5 tips for building your team in 2012

We’re now in the last month of 2011, so maybe we should think about next year and what’s on our business agenda. One of the biggest decisions we’ll have to make is whether we’re going to add to our staffs. Since the recession started three years ago, it goes without saying there hasn’t a lot of hiring going on.

Well, let’s say 2012 will be different, and we’re going to “get back on the horse” and declare it’s time to add rather than subtract. In a past life I was a headhunter for fifteen years … so I thought I’d pull out a couple of pieces of advice I gave my clients when I conducted searches for them.

Are you going to get the “rock star”
  • It is not a privilege to work for your firm. I don’t care if we’re in a recession or not in a recession – and don’t think your firm is the only one hiring. In fact, competition for top-tier talent is even tougher these days because the companies hiring are the industry leaders. A top candidate doesn’t have to sift through the fodder. They may only have three interviews – but they’ll probably be good opportunities. If you come off acting like you’re doing them favor – they’ll remember it … and you’ll remember it when they’re working for your competition down the street. Treat them just like you would a top client you’re trying to land.
  • Fish in the right pools. If want a trout, you don’t fish in the ocean. If you’re hiring a new media person … don’t put an ad in the paper. They don’t read papers. Find online sources. Better yet, ask another trout. Ask your best people for referrals. They’ll only refer you to someone who they can stake their reputation on. And on that note …
  • Make your entire company a recruiting firm. Once I did an informal survey of ten of my top clients. I asked them if they offered their employees finders fees if they referred a new hire to the firm. Two did, that’s all. And the bonuses were only $500 to $1000. That’s interesting since they paid me about $10,000 for finding the same person. I didn’t get an answer why … lucky for me, I guess. Start a referral bonus program for your employees – and a good one. Chances are, they’re only going to refer the best to you. Trust them, otherwise why would you have hired them.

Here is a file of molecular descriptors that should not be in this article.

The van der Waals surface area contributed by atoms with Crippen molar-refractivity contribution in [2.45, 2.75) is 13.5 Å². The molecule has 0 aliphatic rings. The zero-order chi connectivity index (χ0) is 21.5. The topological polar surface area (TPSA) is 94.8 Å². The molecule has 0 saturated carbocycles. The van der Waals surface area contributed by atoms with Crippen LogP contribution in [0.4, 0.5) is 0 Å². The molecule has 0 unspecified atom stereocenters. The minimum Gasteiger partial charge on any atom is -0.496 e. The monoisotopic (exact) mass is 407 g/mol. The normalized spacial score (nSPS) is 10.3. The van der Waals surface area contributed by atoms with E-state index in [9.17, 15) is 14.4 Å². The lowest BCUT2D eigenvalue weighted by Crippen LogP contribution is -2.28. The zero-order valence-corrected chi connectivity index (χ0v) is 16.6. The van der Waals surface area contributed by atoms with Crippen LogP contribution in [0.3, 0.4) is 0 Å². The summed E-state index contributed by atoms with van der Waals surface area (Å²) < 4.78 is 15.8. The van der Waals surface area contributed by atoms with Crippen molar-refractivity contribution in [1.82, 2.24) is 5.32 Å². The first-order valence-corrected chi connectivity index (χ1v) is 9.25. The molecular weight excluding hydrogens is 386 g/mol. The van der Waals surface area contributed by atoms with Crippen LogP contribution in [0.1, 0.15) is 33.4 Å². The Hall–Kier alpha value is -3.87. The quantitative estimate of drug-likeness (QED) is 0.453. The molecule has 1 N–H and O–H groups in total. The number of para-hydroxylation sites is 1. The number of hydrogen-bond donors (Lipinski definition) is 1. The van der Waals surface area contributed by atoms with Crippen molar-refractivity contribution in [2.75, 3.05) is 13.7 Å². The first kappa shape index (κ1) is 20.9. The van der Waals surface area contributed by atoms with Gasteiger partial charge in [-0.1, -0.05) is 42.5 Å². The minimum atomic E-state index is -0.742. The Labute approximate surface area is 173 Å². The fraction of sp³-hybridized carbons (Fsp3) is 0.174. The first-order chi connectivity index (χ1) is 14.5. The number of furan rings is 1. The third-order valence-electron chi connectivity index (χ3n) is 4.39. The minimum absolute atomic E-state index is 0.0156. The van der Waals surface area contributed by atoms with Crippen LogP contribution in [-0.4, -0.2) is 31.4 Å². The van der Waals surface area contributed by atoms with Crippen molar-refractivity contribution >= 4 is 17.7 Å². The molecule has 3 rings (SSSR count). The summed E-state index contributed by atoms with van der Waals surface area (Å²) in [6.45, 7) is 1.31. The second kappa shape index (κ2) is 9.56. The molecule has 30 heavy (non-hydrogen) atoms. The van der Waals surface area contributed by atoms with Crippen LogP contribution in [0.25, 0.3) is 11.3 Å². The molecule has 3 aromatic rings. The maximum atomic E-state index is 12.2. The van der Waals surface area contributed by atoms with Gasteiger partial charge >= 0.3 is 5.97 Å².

• Work with a recruiter. I’m not saying you have to hire someone from one. Even though I’m not against it (obviously). If for no other reason, a recruiter dedicated to your industry, is going to know what’s going on out there. In fact a good one is an invaluable information source. They can tell who’s doing what, what’s working and what’s not. Over the years, I was probably instrumental in selling over ten million dollars in prepress equipment through my information and recommendations.
  • Check references. If there is only one thing you do when you hire someone – do this. I don’t even care if you meet the person. Just find out if they are who they say they are, and can do the things they say they can do. And don’t tell me references are illegal and nobody will give you one. I heard that too many times. In my fifteen years, out of thousands of reference calls, only once … yes once, was my request turned down. And please don’t rely on a reference from human resources. Their job first and foremost is gatekeeping. Name rank and serial number is about all you’re going get … if you’re lucky. Plus they didn’t work next to your candidate anyway. How are they going to know what exactly they did and how well they did it. In the future I’m going to write a piece entirely on reference checks and the type of questions to ask. Look out for it.
Just a few things to keep in mind when you’re building your team for 2012. Good luck.
I can be found on Twitter at @clayforsberg
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Where do you see yourself in five years?

A couple of days ago I was talking to my next door neighbor, Carrie, about a job interview she’d just been on. “It went pretty well … except that: ‘Where do you see yourself in five years’ question. I didn’t know what to say. I’m just trying to get through the next week … five years – who knows!”

I couldn’t agree with Carrie more. Isn’t it time we move on as employers – and once and for all, and throw this archaic interview question to the scrap-heap.

Being a recruiter for over fifteen years, I have found that most interviewers ask this question only because they were asked it and it seems they would be committing heresy if they didn’t ask it too. Aside from nixing the candidate if they say – “I want your job,” or “I want to learn everything I can so I can start-up my own firm and compete against you” … nothing is gained from it.

"Where do you see yourself in five years?"